This is our first delegate meeting under the name Mennonite Church Eastern Canada," noted Barb Draper, assistant moderator, as she opened the morning session on April 13.

Commission chairs and staff presented their ministries in litany form, depicting how they want to "rhyme with God" in their programs. Reports were interspersed with the song "God's love is for everybody," which has become the theme song for Mennonite Church Canada. Thus they signalled their intent to also "rhyme" with the broader church.

In a landmark decision, delegates agreed that MCEC would transfer the Rockway Mennonite Collegiate property to the school at the cost of $1.00 (value of land and buildings is estimated at $8 million). The property will revert back to MCEC if the school ceases to exist.

This action is in line with MCEC's policy of not being a "landlord." It also potentially protects both MCEC and the school from certain liability claims. Terry Schellenberg, Rockway principal, and David Brubacher, minister to conference, read a litany to commemorate this agreement.

In other business, delegates agreed to partner with MC Canada in appointing a Resource Development staff person (fund raiser) to work on behalf of both bodies within the MCEC constituency. This action was deemed necessary because donations to the wider church are declining, while the request for resources is not. It is the perception also that donors appreciate personal contact with those who represent ministry needs to them.

Agreements for joint staff have already been negotiated for Manitoba/Saskatchewan and Alberta/British Columbia.

The MCEC Executive Board recommended that fall delegate sessions be held every second year. In the off year, Executive Board and staff members will be in communication at the region or cluster level. Special delegate sessions can be called as needed. This an attempt to foster broader ownership of the congregation-conference partnership and mutual financial accountability.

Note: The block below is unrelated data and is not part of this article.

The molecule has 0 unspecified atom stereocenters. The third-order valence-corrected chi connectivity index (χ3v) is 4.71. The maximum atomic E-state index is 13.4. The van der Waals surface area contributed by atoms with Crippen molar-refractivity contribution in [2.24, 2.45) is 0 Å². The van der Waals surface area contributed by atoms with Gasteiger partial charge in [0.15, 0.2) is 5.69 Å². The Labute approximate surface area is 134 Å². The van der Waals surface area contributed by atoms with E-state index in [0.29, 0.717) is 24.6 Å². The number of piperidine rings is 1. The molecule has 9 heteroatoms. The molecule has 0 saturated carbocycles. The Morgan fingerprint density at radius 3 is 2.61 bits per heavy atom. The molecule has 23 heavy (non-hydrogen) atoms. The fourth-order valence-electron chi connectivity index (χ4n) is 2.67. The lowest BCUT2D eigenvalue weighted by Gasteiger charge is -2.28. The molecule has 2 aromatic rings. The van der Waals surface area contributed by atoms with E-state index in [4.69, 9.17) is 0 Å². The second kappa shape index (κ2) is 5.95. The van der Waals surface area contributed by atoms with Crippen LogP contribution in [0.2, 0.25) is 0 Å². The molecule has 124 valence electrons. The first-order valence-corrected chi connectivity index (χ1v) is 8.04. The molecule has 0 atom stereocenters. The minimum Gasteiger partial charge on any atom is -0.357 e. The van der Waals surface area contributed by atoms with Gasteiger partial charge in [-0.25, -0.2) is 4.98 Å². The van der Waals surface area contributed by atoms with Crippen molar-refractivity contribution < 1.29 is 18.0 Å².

At the session last fall, MCEC decided to enter a "Season of discernment" on how to handle disagreements on homosexuality in the life of the church. A reference group has been appointed to help the Executive Board discern the issues and identify a process for further dialogue. It will also build a network of resources for congregations and other parties to engage in dialogue and identify where consensus might lie.

A highlight of these sessions was receiving the Toronto United Lao Mennonite Church into MCEC as an emerging congregation. This provides a three-year window for the congregation to establish its viability and explore its "fit" with MCEC.

Six years ago, Boris and Bonnie Sithideth began church planting among Laotian people in Toronto. Boris worked with two independent congregations for the past six years to explore links to MCEC. The majority from these two groups decided to join as the Toronto United Lao Mennonite Church, with Boris as pastor. They worship in four languages: Cantonese, Mandarin, English and Lao, doing much translation to foster inclusiveness. They meet at 3625 Weston Road in Toronto.

There is a continual ebb and flow of congregations within MCEC. Kingston Mennonite Fellowship has closed its doors because of decreasing numbers. The Cambodian Christian Centre which had been an emerging congregation decided to align itself elsewhere after the Missions Commission ended its funding.

Three new church plants are happening-a Korean multi-ethnic congregation in London, a multi-ethnic congregation in Montreal, and a Vietnamese congregation. This leaves a net number of 92 congregations within MCEC.

-Maurice Martin




Rhyming with God in MCEC

Photo: A banner at the MCEC sessions states a theme of Jack Suderman's presentations. Photo by Maurice Martin

The power of the rhyme allows us to think back and look forward," said Jack Suderman in his first address to the delegates of Mennonite Church Eastern Canada on April 12. He drew the idea from Mark Twain who said: "History does not repeat itself; it only rhymes."

Suderman played with nursery rhymes to get the delegates to rhyme with the topic. He then pointed out how the Babylonian exile rhymes with the slavery in Egypt, and Jesus rhymes with Isaiah's vision of the suffering servant. For other New Testament writers, Jesus rhymes with Moses as a liberator bringing a new law. And Christian baptism rhymes with the death and resurrection of Jesus.

Is "missional church" language describing something new? Yes and no, said Suderman. It's like a new verse to an old song, reminding us of the past but anticipating a new future. The task of the church is to "rhyme" with what God has done, is doing, and will do, to align our purposes with the purposes of God.